I found another excellent book that kept my mind off the weather and the glob in the Gulf of Mexico: The Seige.
Set during the first year of the blockade of Leningrad (now St. Petersburg) in Russia, it describes how Anna, a young lady of 22 years, fights to feed her family and an old family friend.
Although she is from England, Dunmore has captured the spirit of Russians during WWII.
Mikhail Ilyich Levin, a semi-banned writer, recites a lot of Pushkin poems and volunteers to dig trenches to "save the Motherland." (shades of War of Peace). Ann learns how to make soups and teas with strange ingredients that will provide nutrition for her little brother(wallpaper paste and leather.) She also lines up for bread and learns how to save the diminished rations. Earlier in the novel, she also digs trenches to slow down the German entrenchment.
This novel also discusses how everyone uses anything they can to burn to build fires and methods to keep out the cold. The water in the pipes freeze, so flushing toilets become a memory and so do hot baths. Some people survive by cannibalism but not Anna's family.( In two other non fictions that I read (Moscow and Stalingrad), the survival methods are more gruesome.)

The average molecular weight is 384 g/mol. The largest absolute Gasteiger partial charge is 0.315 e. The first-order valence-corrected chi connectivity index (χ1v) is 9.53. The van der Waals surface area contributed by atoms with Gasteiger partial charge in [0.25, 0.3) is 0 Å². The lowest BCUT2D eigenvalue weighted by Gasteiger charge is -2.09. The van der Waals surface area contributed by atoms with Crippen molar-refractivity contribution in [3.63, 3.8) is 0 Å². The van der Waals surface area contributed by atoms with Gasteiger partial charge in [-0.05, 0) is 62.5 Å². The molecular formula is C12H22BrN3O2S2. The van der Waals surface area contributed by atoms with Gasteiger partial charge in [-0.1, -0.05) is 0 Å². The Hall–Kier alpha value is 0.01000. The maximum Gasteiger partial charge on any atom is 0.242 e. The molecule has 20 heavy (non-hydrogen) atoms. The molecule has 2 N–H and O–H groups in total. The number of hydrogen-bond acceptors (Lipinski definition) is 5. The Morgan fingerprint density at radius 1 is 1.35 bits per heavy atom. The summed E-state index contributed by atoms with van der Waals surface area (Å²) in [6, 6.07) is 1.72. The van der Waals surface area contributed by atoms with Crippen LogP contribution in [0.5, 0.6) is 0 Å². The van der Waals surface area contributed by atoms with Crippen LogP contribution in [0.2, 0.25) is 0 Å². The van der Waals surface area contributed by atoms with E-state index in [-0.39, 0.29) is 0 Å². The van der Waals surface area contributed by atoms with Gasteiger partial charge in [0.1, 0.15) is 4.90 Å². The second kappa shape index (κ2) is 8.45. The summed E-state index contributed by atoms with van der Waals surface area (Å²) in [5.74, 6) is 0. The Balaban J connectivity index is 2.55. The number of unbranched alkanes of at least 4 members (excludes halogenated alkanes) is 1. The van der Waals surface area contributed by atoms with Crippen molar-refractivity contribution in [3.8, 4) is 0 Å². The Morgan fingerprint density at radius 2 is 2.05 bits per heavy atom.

I enjoyed reading Andrei Mikhailovich Alekseyev's (a fourth year medical student who "becomes" a doctor without graduating) descriptions of his Russia:
"But in Siberia, at twenty degrees below, the cold sings. Siberia's more than a place, it's a spirit which cant be translated anywhere else. People talk more openly there. They're not so scared.
In Siberia, there is too much of everything. Too much space, too much sky, too many thousands upon thousands of trees, marching away towards a horizon that never grows closer, too great a crowd of stars on winter nights. But when you know it, it's not frightening at all. Siberia becomes the only place where you can really breathe."
It reminded me of the short stories in Money for Maria, which are set in Siberia.
Not all of the novel is doom and gloom. There are moments of happiness and also moments of gratitude. Even for a little onion or a pinch of sugar.